Attention Deficit Hyperactivity Disorder (ADHD)

Attention Deficit Hyperactivity Disorder (ADHD)

Attention deficit hyperactivity disorder (ADHD) is a condition affecting people’s behaviour. People with ADHD are often restless, may have trouble concentrating or sitting still, have a short attention span and may act on impulse. It generally happens in children and teens and may continue into adulthood.

The symptoms of ADHD are usually noticed at an early age and become more noticeable when the circumstances of children change (eg. when they start school). Sometimes when ADHD remains undiagnosed in childhood, it may be diagnosed at a later stage as an adult. Approximately 2-7% of children are globally affected by ADHD. India has a higher ADHD prevalence (11.32%) in children compared to the global estimate.

What are the symptoms of ADHD?

Symptoms in children are grouped into three types:
Month Savings
Readily distracted Fidgets, or bounces while sitting
Difficulty following directions Doesn’t play quietly
Does not listen or pay attention Constantly in motion with activities such as running or climbing on things (restlessness).
Careless mistakes Excessive talking
Forgets daily activities Always ‘on the move’
Problems with daily tasks Trouble waiting for turns
Doesn’t like activities that require sitting still Interrupts others and often blurts answers first

The third type are combined symptoms that involves signs of both other types.

Symptoms in Adults:

Changes in symptoms of ADHD may be seen as the person gets older. These include:

  • Often being late or forgetting things
  • Anxiety
  • Low self-esteem
  • Anger issues
  • Impulsiveness
  • Substance misuse or addiction
  • Disorganized and poor planning
  • Procrastination
  • Easily frustrated and often bored
  • Mood swings
  • Depression
  • Relationship problems

What are the causes of ADHD?

Causes of ADHD aren’t very well-proven. Certain factors may lead to ADHD:

  • ADHD tends to run in families (genetic)
  • Certain imbalance of brain chemicals
  • Certain areas of the brain controlling attention are less active in children with ADHD as compared to those without ADHD(Brain changes).

ADHD is not caused by excess consumption of sugar or by watching too much TV, stressful home life, poor schools, or food allergies.

How is ADHD diagnosed?

Diagnosing ADHD is difficult, especially in children as not one single test concludes ADHD. ADHD is diagnosed in children and teens post discussion of symptoms at length. This includes discussion with the child, parents, and teachers and also by observing the child’s behaviours. Certain physical tests and noting family history, parent’s history may be conducted along with an evaluation of the child’s intelligence, aptitude, personality traits, or processing skills. A scan called the Neuropsychiatric EEG-Based Assessment Aid (NEBA) System, measuring theta and beta brain waves may be recommended to find the ratio of theta/beta, which is higher in children as compared to adults.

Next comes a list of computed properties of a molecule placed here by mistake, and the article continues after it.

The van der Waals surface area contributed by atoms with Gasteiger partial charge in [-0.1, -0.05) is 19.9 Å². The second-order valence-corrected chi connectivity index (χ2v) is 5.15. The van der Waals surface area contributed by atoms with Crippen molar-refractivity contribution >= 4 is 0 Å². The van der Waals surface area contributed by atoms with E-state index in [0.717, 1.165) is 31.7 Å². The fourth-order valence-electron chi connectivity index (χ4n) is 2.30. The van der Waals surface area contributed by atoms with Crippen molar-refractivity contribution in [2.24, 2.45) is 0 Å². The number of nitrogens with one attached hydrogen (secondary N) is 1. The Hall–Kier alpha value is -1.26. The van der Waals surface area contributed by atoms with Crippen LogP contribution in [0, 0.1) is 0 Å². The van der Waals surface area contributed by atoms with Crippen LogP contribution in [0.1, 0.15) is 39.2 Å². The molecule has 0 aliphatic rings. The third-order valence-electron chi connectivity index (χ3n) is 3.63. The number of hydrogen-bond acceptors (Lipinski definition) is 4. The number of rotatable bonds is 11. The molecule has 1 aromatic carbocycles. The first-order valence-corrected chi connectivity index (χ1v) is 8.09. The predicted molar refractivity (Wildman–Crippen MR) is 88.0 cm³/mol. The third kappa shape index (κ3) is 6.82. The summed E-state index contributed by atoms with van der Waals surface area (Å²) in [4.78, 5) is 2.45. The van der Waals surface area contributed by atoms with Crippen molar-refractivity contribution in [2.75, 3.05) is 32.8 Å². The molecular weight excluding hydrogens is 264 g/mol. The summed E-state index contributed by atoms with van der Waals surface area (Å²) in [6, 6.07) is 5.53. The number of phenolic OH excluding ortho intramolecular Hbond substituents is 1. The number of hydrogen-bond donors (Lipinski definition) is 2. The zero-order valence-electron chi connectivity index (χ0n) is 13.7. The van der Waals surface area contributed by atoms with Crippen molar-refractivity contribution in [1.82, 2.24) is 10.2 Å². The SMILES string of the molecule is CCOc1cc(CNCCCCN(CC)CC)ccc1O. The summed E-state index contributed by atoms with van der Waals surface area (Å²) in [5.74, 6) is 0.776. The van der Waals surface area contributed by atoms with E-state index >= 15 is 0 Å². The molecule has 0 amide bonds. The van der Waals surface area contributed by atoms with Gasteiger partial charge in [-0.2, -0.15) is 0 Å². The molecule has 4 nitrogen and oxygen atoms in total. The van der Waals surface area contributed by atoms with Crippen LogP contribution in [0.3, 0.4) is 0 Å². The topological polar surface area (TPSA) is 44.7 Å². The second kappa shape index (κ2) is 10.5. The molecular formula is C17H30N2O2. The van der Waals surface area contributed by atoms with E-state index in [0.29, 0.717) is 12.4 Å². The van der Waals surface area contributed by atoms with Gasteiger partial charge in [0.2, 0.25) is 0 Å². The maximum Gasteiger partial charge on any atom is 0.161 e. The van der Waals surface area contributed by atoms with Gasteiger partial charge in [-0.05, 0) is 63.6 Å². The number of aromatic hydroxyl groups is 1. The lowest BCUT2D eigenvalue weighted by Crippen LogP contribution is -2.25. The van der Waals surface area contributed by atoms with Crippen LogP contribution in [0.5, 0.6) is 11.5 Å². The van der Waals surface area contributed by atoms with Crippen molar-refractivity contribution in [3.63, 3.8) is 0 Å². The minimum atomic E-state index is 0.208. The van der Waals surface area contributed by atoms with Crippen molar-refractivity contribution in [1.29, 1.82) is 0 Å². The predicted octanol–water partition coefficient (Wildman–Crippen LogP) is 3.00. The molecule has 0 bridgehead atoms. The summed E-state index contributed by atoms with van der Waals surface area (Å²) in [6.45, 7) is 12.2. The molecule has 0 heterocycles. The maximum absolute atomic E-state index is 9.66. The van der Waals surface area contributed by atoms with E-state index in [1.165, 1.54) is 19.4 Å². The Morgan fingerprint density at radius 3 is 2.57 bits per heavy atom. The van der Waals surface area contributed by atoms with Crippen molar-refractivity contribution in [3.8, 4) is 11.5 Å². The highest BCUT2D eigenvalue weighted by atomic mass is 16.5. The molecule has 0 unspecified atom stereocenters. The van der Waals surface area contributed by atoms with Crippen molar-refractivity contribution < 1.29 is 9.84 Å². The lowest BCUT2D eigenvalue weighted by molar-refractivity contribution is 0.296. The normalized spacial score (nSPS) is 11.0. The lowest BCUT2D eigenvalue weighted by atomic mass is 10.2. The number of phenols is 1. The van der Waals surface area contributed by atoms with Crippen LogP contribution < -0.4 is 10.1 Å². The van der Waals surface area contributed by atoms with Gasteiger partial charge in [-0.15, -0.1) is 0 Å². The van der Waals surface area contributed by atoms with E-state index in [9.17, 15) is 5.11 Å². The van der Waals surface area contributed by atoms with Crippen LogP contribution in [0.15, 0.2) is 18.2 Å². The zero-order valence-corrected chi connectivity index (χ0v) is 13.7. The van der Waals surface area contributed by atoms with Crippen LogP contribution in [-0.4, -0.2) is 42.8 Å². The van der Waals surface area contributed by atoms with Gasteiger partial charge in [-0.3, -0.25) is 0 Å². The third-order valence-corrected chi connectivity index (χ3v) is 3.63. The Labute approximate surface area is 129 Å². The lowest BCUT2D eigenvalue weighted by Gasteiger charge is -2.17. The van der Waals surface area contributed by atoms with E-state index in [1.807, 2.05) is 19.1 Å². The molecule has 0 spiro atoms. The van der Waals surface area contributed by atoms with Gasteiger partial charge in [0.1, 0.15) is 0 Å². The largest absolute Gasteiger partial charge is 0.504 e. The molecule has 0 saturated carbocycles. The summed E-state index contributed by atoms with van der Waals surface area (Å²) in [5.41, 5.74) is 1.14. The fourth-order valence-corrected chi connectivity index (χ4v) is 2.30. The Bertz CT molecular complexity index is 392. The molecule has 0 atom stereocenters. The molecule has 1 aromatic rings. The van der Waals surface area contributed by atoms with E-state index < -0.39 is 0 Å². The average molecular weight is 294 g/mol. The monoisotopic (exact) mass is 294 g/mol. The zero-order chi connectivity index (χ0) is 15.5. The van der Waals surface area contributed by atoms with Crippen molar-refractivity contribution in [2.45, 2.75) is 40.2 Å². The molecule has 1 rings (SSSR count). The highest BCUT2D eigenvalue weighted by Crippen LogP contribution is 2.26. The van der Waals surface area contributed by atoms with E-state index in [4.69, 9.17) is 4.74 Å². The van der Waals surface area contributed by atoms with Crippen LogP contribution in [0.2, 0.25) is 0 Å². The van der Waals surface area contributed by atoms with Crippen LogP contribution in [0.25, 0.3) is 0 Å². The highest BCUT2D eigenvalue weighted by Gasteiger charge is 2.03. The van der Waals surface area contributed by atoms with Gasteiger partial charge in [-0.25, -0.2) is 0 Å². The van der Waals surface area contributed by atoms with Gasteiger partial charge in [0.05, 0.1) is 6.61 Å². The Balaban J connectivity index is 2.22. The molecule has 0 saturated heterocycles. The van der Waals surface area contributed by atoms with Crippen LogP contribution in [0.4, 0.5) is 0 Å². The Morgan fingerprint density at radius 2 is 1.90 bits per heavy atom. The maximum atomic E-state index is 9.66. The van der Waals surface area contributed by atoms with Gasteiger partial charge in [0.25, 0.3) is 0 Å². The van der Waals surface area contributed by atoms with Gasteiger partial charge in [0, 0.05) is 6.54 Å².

What are the treatment options for ADHD?

Multimodal treatment approach is the best way manage ADHD. Multimodal treatment involves using medication, therapy together to improve the symptoms of ADHD.

Medications of ADHD:

Stimulants such as amphetamine are most commonly prescribed medications for treating ADHD as they may help controlling the hyperactive, impulsive behaviour while improving attention span.

The use is controversial, and the doctor is the best person to advise on the treatment. People older than 6 may take nonstimulant medications such as atomoxetine, clonidine and guanfacine. Antidepressants such as drugs called SSRIs may be prescribed by doctors in some cases, but they may cause side effects. Talking to the doctor about benefits and risk before starting the medication is important.

Therapy in ADHD:

  • Special education to help a child-learning at school. Structure and routine can help with ADHD children.
  • Behavioural modification: Replacing bad behaviours with good ones and letting your child know your expectation in terms of behaviours. The rules for children should be simple and clear. Good behaviour should be rewarded as it keeps their impulses in check.
  • Psychotherapy (counselling) helps with ADHD in terms of learning better ways to handle emotions and frustration and helps in improving their self-esteem. Parental or family counselling may also help the child to be better understood.
  • Social skills training: Teaches behaviours, such as taking turns and sharing.

Educating parents about managing the disorder and knowing about it more is another important part of ADHD treatment. It includes the parenting skills to help a child manage their behaviour; it helps if the family members are also a part of it.

Tips for parents to help in managing routines and behaviour of kids with ADHD:

  • Sticking to a clear schedule and routine.
  • Instructions are simple and specific (“Brush your teeth. Now, get dressed.”) instead of general (“Get ready for school.”).
  • Complete focus on your child while talking to them.
  • Make an example of yourself – calm, focused behavior, discipline
  • Reward good behaviour.
  • Boosting the child’s self-esteem. Since the child is usually heaped with directions, corrections, they have a low opinion of themselves.
  • Encouraging the child’s special strengths, particularly in sports and extra activities.
  • Keeping close contact with the child’s doctor, teachers, and therapists.
    Joining a support group to learn from other parents who have been through the same problems.

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